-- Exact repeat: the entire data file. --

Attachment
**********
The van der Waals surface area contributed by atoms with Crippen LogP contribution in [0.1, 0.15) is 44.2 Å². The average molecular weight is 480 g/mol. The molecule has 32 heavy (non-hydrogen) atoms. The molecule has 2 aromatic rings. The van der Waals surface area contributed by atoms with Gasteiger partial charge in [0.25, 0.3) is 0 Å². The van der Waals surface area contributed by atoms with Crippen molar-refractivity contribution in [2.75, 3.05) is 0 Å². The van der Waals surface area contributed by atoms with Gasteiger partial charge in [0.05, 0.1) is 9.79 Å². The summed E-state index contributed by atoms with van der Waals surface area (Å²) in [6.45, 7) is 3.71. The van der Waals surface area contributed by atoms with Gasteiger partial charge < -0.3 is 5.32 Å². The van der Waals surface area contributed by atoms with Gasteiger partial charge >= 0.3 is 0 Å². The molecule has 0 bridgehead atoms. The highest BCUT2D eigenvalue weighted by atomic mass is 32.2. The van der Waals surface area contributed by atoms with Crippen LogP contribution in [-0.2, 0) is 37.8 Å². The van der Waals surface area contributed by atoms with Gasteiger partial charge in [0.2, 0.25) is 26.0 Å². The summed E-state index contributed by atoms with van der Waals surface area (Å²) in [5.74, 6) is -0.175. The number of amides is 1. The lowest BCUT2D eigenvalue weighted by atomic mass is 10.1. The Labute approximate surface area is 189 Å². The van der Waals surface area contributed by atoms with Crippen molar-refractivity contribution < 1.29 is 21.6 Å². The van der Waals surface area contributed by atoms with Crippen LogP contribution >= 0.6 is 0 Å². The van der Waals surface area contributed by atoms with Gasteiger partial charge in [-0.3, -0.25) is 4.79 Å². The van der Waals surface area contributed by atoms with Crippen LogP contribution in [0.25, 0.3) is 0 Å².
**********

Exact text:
The van der Waals surface area contributed by atoms with Crippen LogP contribution in [0.1, 0.15) is 44.2 Å². The average molecular weight is 480 g/mol. The molecule has 32 heavy (non-hydrogen) atoms. The molecule has 2 aromatic rings. The van der Waals surface area contributed by atoms with Gasteiger partial charge in [0.25, 0.3) is 0 Å². The van der Waals surface area contributed by atoms with Crippen molar-refractivity contribution in [2.75, 3.05) is 0 Å². The van der Waals surface area contributed by atoms with Gasteiger partial charge in [0.05, 0.1) is 9.79 Å². The summed E-state index contributed by atoms with van der Waals surface area (Å²) in [6.45, 7) is 3.71. The van der Waals surface area contributed by atoms with Gasteiger partial charge < -0.3 is 5.32 Å². The van der Waals surface area contributed by atoms with Gasteiger partial charge >= 0.3 is 0 Å². The molecule has 0 bridgehead atoms. The highest BCUT2D eigenvalue weighted by atomic mass is 32.2. The van der Waals surface area contributed by atoms with Crippen LogP contribution in [-0.2, 0) is 37.8 Å². The van der Waals surface area contributed by atoms with Gasteiger partial charge in [0.2, 0.25) is 26.0 Å². The summed E-state index contributed by atoms with van der Waals surface area (Å²) in [5.74, 6) is -0.175. The number of amides is 1. The lowest BCUT2D eigenvalue weighted by atomic mass is 10.1. The Labute approximate surface area is 189 Å². The van der Waals surface area contributed by atoms with Crippen molar-refractivity contribution < 1.29 is 21.6 Å². The van der Waals surface area contributed by atoms with Crippen LogP contribution >= 0.6 is 0 Å². The van der Waals surface area contributed by atoms with Gasteiger partial charge in [-0.3, -0.25) is 4.79 Å². The van der Waals surface area contributed by atoms with Crippen LogP contribution in [0.25, 0.3) is 0 Å².